“Your career will stall if you go remote,” said a boss I had several years ago. The viewpoint this phrase embodies is that employees are more productive when management is able to personally monitor them from the office cubicle during a rigid 9-5 timeframe. But the successes of today’s hybrid work setting prove that this view of the working world is no longer relevant.
Employees can thrive in their work—and lives—on their own time if you trust them and give them the autonomy to succeed. Now, as we head into a new year and formalize our goals and dreams for the months ahead, I’d like to challenge another viewpoint traditionally held by businesses and management teams: the notion of work-life balance.
The term “work-life balance” first appeared in the UK in the 1980s as a plank in the Women’s Liberation Movement. The movement advocated for flexible schedules and maternity leave for women. But while men were able to freely pursue their career goals without worrying about housekeeping and family-raising, working women were expected to do the opposite: maintaining responsibility for their careers and for housekeeping and childrearing.
While these antiquated views of working men and women have faded (to some degree) over time, the idea of attaining work-life balance has remained—arguably leading to significant stress for employees.
In fact, workplace stress continues to be shockingly high among American adults. Wrike’s United States stress statistics from 2019 found that 94 percent of workers reported stress at work—and that was before we brought work home with us due to the COVID-19 pandemic. Wrike also says that 54 percent of workers said workplace stress impacts their home life in a negative way.
Alarmingly, women were more adversely impacted: according to the APA Stress in America 2016 survey, on a scale of one to 10, women described their stress levels as 5.1, compared to stress levels of 4.4 among men.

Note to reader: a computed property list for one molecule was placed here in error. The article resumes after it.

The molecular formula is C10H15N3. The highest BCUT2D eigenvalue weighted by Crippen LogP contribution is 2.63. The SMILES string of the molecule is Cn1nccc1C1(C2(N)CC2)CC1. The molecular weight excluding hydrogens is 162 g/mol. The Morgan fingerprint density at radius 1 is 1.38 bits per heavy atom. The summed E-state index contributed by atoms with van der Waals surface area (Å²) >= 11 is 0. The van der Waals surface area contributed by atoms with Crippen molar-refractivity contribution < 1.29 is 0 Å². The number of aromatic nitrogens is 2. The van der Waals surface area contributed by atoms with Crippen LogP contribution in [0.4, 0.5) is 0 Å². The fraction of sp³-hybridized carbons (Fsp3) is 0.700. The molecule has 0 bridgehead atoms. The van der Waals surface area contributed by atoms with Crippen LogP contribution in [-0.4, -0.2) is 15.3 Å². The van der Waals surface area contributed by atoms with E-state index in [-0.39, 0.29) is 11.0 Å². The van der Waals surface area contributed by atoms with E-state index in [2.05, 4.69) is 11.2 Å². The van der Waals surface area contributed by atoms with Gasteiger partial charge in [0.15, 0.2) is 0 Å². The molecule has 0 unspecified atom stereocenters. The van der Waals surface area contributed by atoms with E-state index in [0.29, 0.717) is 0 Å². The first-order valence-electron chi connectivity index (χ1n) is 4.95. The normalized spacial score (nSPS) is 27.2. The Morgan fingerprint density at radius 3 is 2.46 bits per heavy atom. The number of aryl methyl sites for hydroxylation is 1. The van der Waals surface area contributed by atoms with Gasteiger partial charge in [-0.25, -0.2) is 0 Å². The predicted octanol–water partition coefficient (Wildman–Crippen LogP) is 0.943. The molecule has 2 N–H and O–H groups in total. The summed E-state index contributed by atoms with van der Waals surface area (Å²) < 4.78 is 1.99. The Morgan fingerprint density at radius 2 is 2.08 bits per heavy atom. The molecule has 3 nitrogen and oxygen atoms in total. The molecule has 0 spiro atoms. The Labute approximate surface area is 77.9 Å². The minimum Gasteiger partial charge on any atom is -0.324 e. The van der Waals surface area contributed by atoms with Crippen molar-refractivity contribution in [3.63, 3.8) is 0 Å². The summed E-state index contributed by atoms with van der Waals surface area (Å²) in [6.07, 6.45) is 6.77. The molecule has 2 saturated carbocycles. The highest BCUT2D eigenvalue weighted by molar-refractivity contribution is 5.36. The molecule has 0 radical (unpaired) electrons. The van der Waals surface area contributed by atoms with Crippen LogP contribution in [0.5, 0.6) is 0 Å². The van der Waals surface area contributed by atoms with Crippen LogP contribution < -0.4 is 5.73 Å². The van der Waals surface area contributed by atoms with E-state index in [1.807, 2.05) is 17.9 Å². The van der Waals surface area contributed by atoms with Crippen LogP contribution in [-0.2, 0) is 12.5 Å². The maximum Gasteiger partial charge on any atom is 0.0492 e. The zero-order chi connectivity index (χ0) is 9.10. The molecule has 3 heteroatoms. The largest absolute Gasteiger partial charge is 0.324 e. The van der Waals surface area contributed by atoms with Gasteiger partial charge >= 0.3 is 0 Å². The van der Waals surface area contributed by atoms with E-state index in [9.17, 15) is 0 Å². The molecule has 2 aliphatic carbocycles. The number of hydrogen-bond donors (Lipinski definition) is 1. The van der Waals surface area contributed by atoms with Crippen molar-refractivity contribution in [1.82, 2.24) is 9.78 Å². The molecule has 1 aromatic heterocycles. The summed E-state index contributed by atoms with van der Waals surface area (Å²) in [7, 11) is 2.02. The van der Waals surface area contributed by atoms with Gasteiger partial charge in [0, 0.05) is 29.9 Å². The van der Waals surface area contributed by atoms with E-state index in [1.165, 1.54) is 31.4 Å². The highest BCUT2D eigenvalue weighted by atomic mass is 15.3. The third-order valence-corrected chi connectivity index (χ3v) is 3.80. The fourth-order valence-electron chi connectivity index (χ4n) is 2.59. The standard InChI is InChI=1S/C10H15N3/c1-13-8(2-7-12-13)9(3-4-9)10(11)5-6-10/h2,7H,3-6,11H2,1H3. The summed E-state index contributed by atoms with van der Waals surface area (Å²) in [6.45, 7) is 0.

This data reveals a lot about the American approach to work and the negative impacts this approach can have. Expecting people to properly balance work and life on equal levels at all hours of every day is unsustainable. It simply does not work, and the effort to make it work has a significant, detrimental impact on women in the workplace in particular.
Redefining Arbitrary Boundaries
So how can we create a better-functioning viewpoint on managing work and life—one that addresses the burden of responsibility workers face, the ongoing inequality of the sexes, and the challenges of juggling work and caregiving (which, for many of us, must both take place in our homes, all day long, due to the ongoing pandemic)?
For me, the answer is a new framework for the symbiotic relationship between work and life: I like to call it work+life grace.
The core tenet of work+life grace is that we should no longer strive for work-life balance—it simply isn’t attainable. Instead, we should embrace being invested in our personal and professional lives each day and each moment, and be cognizant of the tradeoffs and compromises that come with continuously investing in both of those commitments.
You can be a mom or tend to a pet on a client call; likewise, you can adjust your work hours on days when you need to accommodate international collaboration by taking a Zoom call on a crisis issue while watching Netflix before bed. Rarely can any of us completely set aside one role to focus on another (at least during business hours). And we shouldn’t be expected to do so.
Simply put, it helps to acknowledge and accept that our work and our lives are intertwined—and that together, they make up 100 percent of who we are.
How to Generate Support